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Is what Kira did to Andrei justifiable?

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Eponine
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**Warning: Potential We The Living Spoilers Ahead**

 

I like the character of Kira and I can see why some people consider her the best Rand heroine, but I just can't agree with what she did to Andrei in order to save Leo. She used a friend by pretending to love him romantically. I understand that she had tried every other way in vain and Andrei was her last hope, but lying is lying, hurting someone is hurting someone. I also understand that many people might do the same in the same situation, but what really bothers me is Kira didn't feel guilty - she told Andrei she was proud of what she did. Did Andrei deserve to be used and cheated on, just because he was a communist? He was a communist, but also an individual who had feelings. Furthermore, he's not a communist like Victor; he's a person with integrity, which is why Kira loved him as a friend. And because they were friends, I find Kira's action worse than if she did it to someone she didn't care about.

If I was in Andrei's place, I'd be very angry at Kira, even if I agreed with her criticism of communism. I wouldn't care she had another lover (I'm not monogamous), but I can't tolerate dishonesty.

Anyone else feels the same?

Edited by dream_weaver
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As I read We the Living I had the same impressions. But that one aspect of Andrei's convictions never escaped me, that is, he was not only a Communist, but he was a communist. He believed in the whole Lenin-Trotsky concept, including the rejection of individualism, and making sacrifice for one's fellow man. Yes, perhaps Kira loved him for his devotion to a conviction, (and I suppose she loved him for physical aspects as well.) Nonetheless, the social-political environment created under the Revolution required all those within it to lie. They all had to lie in one way or the other. If they didn't, the state arrested and destroyed them. Those among them who had no intellect for understanding the state ideology may be excused for their ignorance, but Andrei was an impassioned member, a true-believer of the one of the most destructive governments in history. I may even sympathize with him as any man would for being played for a shmuck. But his revolution made comedy of human relations. And for that, I feel little sympathy.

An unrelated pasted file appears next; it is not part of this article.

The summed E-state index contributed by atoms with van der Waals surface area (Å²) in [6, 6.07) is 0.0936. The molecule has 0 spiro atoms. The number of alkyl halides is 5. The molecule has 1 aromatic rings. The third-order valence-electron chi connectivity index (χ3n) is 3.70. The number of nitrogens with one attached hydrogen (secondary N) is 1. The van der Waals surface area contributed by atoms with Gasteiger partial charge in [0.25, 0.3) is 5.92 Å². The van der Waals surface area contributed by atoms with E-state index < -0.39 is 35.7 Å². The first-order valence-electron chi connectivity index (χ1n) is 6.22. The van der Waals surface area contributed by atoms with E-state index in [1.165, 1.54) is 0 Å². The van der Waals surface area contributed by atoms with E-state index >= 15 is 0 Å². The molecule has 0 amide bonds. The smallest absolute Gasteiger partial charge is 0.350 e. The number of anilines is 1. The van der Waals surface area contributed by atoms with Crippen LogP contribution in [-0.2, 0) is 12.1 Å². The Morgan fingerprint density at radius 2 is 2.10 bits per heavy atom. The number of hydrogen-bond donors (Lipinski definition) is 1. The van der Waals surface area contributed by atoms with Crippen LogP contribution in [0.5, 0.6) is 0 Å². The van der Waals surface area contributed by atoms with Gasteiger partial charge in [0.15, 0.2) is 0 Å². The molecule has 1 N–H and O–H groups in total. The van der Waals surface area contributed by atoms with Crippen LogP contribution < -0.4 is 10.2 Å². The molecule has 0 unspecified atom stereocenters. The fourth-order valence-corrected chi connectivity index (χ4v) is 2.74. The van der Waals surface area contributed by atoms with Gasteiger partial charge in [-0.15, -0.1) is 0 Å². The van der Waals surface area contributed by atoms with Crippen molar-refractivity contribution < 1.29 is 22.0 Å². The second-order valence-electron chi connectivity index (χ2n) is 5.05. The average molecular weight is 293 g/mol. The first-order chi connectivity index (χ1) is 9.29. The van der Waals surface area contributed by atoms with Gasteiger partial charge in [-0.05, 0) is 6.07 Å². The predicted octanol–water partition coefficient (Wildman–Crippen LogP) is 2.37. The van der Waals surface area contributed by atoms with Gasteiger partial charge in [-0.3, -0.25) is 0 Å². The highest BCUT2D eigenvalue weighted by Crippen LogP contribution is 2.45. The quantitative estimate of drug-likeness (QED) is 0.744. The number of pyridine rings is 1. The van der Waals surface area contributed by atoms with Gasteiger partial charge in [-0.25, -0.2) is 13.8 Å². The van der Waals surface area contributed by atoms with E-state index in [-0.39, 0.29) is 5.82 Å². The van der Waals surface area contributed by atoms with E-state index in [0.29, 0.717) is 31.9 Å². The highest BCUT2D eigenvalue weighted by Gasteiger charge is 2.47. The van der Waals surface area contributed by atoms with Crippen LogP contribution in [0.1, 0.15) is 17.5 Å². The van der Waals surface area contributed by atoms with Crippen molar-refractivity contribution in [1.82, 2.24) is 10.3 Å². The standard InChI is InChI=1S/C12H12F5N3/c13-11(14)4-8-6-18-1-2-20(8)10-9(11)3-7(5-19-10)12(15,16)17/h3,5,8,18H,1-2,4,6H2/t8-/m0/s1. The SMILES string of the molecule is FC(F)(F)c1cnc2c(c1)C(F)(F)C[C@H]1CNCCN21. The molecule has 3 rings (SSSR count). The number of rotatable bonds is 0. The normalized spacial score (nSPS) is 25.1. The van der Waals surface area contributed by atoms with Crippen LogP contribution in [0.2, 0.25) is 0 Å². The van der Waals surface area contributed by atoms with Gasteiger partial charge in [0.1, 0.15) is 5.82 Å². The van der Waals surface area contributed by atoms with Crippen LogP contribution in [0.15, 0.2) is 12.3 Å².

As for Kira feeling proud rather than guilty, I'm not so sure. Do we know she wasn't being somewhat dishonest or disingenuous in moment of anger, an anger brought on by having to defend her choices lie?

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As for Kira feeling proud rather than guilty, I'm not so sure. Do we know she wasn't being somewhat dishonest or disingenuous in moment of anger, an anger brought on by having to defend her choices lie?

Yeah, I did think of that possibility. After all, she said that to Andrei after Andrei arrested Leo, in a moment of extreme emotions. In the movie, Kira also said something like "Oh Andrei, what did I do to you?" which showed her regret. But I don't recall the same words in the book.
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Well, I suppose she had every reason to proud that she saved Leo through the only means available. And I have the DVD of the film. I wasn't thinking of it as I read the book, but as I recall, her angry expressions to Andrei were mixed with her anger toward the Revolutionary authorities he represented. I'd be cautious about comparing the book with the film. If you have the same DVD set that I have, you know the story of politics and other problems involved in adapting it from book to film. Either way, Kira was in a very bad place, and anyone surviving a totalitarian government is likely to have lingering doubts or distortions about truth and justice.

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... ... can't agree with what she did to Andrei in order to save Leo. She used a friend by pretending to love him romantically. I understand that she had tried every other way in vain and Andrei was her last hope,... ...

If that's true -- i.e. that she had tried other ways and that this was her only choice, what was the alternative: was it Leo dying or something else? In what form do you think Kira saw the essential choice: deceive Andrei or let Leo die, or as some other alternative?